member of a specific community of human beings, a kinship that is bound together by English as a common language. In other words: his utilising of this language makes him a “citizen” (l. 1) of this community. It favours and disadvantages him at the same time as it makes people put him in pigeon-hole (cf. ll. 9 –
11, 16 –18, 45 – 47). Another aspect is that he sees himself as a “ship” (ll. 25 –
27), as a vessel that sails through the seas of life carrying its load of memories,
cultural background, frustrations and successes – just like his fellow human beings do.
Without harping on the past he wants to navigate into a future that is characterized by mutual understanding, racial equality and diversity. The journey towards this end has just begun and leads the people into new waters. By exploring
unknown grounds, new relationships could be established, between immigrants
and host society. Until all this has been achieved, however, the speaker feels
forced to make himself heard every day and convey his message to his fellow
human beings: “remember the ship in citizenship” (ll. 3 – 5, 22 – 24, 36 – 38).
(204 words)
r 2.
In dieser Aufgabenstellung werden Sie gebeten, sich genauer mit der formalen
und inhaltlichen Struktur sowie dem Einsatz von Sprache und dichterischen
Mitteln zu befassen, die die Sichtweise des lyrischen Ichs transportieren. Es bietet sich bei der Bearbeitung an, der Struktur des Textes zu folgen und die sprachlichen Aspekte entsprechend nacheinander zu betrachten, dabei geht der Lösungsvorschlag folgendermaßen vor:
– Concerning the structure: the poem is divided into four distinctive parts that
each provide a different insight into the speaker’s mind:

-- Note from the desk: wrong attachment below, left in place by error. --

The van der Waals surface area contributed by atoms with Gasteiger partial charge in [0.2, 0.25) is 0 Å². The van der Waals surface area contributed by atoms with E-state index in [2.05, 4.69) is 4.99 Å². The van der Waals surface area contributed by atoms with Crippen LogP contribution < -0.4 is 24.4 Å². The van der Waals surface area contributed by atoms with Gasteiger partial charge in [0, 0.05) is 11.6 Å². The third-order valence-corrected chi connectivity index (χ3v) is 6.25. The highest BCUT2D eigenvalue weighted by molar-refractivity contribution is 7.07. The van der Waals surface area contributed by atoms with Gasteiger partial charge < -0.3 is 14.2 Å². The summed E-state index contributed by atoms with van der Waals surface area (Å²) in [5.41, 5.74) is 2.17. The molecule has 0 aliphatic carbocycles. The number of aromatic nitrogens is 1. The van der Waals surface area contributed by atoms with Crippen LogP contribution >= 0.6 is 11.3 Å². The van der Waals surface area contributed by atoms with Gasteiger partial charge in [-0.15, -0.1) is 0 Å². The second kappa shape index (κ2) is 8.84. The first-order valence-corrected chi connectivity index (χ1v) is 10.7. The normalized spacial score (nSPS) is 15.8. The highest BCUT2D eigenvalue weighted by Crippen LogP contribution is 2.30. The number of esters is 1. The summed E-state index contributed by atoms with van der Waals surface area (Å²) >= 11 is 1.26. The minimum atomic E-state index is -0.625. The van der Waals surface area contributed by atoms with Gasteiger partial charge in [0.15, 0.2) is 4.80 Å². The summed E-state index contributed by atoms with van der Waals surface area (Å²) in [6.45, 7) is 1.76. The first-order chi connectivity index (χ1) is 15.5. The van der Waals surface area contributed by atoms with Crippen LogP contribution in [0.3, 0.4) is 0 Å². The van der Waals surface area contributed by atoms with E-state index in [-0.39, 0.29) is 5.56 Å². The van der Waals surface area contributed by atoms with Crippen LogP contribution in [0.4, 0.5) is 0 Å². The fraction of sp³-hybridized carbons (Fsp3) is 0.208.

• part I: to him, a nation is not constituted by territory but by a common language (cf. ll. 1– 5)
• part II (cf. ll. 6 –18) explains the chances and difficulties language and
race bring about and employs the metaphor of the albatross to show the
inherent ambition of each person
• in part III (cf. ll. 19 – 38) the speaker claims that he has the mission to
warn and navigate in order to make “heart” (l. 48) win over “skin” (l. 47)
• part IV (cf. ll. 39 – 51) provides readers with a prospect for the future in
the case that the speaker’s recommendations are put into practice, with the
formally separated run-on line at the end of the poem (cf. l. 51) marking a
new beginning that focuses on Europe as a sailing vessel
– The use of language and poetic devices represent the author’s views more
vividly and tangibly:
• the metaphor of the ship is central to the meaning of the poem (cf. ll. 4, 23,
27, 30, 33, 37)
• play on the words “ship” and “citizenship” (ll. 3 – 5, 22 – 24, 36 – 38)
• metaphors such as the “albatross” (l. 17), “a ship on two legs” (l. 27),
“boundary of skin” (ll. 46 /47)
• references to the trumpets of Jericho mentioned in the Bible (cf. ll. 39 – 41)
The poem “Remember the Ship” can be divided into four parts, each of which
adds a new dimension of the speaker’s views and feelings. All these parts constitute a complex attitude towards modern society. The ambiguous metaphor of
the “ship” (ll. 4, 23, 27, 30, 33, 37) forms the centre of the poem. Other poetic
devices are added to explain where the speaker wants the journey to go.
In the first part (cf. ll. 1– 5) the speaker introduces himself by simply referring to
the most important fact, which is that he is a “citizen of the English tongue”
(ll. 1 /2). Additionally, he indirectly appeals to the reader (“I say”, l. 3). To him
the feeling of being one nation is not a question of territory but of language – a
language that enables a person to express him- or herself and thus to be in touch